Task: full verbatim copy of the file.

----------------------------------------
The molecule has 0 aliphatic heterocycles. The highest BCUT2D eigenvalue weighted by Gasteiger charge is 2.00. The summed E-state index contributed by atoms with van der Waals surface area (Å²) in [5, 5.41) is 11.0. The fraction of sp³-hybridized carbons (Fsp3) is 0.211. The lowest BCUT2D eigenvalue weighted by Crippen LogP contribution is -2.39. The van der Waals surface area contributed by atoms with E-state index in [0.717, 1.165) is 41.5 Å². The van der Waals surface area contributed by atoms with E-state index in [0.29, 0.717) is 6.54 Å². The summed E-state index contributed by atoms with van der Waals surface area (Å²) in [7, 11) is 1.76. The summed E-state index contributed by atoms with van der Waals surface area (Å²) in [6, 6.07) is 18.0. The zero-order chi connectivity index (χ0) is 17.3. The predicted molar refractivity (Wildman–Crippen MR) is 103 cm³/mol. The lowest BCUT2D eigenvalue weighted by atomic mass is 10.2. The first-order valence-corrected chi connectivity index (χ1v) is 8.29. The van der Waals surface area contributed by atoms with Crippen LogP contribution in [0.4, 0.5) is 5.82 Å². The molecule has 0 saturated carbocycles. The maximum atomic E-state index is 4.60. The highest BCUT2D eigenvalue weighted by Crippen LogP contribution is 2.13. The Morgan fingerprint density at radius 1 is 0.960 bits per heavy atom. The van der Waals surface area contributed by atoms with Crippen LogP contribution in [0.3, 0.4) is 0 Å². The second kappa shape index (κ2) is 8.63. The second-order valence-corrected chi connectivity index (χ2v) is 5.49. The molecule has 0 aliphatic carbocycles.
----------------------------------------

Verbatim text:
The molecule has 0 aliphatic heterocycles. The highest BCUT2D eigenvalue weighted by Gasteiger charge is 2.00. The summed E-state index contributed by atoms with van der Waals surface area (Å²) in [5, 5.41) is 11.0. The fraction of sp³-hybridized carbons (Fsp3) is 0.211. The lowest BCUT2D eigenvalue weighted by Crippen LogP contribution is -2.39. The van der Waals surface area contributed by atoms with E-state index in [0.717, 1.165) is 41.5 Å². The van der Waals surface area contributed by atoms with E-state index in [0.29, 0.717) is 6.54 Å². The summed E-state index contributed by atoms with van der Waals surface area (Å²) in [7, 11) is 1.76. The summed E-state index contributed by atoms with van der Waals surface area (Å²) in [6, 6.07) is 18.0. The zero-order chi connectivity index (χ0) is 17.3. The predicted molar refractivity (Wildman–Crippen MR) is 103 cm³/mol. The lowest BCUT2D eigenvalue weighted by atomic mass is 10.2. The first-order valence-corrected chi connectivity index (χ1v) is 8.29. The van der Waals surface area contributed by atoms with Crippen LogP contribution in [0.4, 0.5) is 5.82 Å². The molecule has 0 saturated carbocycles. The maximum atomic E-state index is 4.60. The highest BCUT2D eigenvalue weighted by Crippen LogP contribution is 2.13. The Morgan fingerprint density at radius 1 is 0.960 bits per heavy atom. The van der Waals surface area contributed by atoms with Crippen LogP contribution in [0.3, 0.4) is 0 Å². The second kappa shape index (κ2) is 8.63. The second-order valence-corrected chi connectivity index (χ2v) is 5.49. The molecule has 0 aliphatic carbocycles.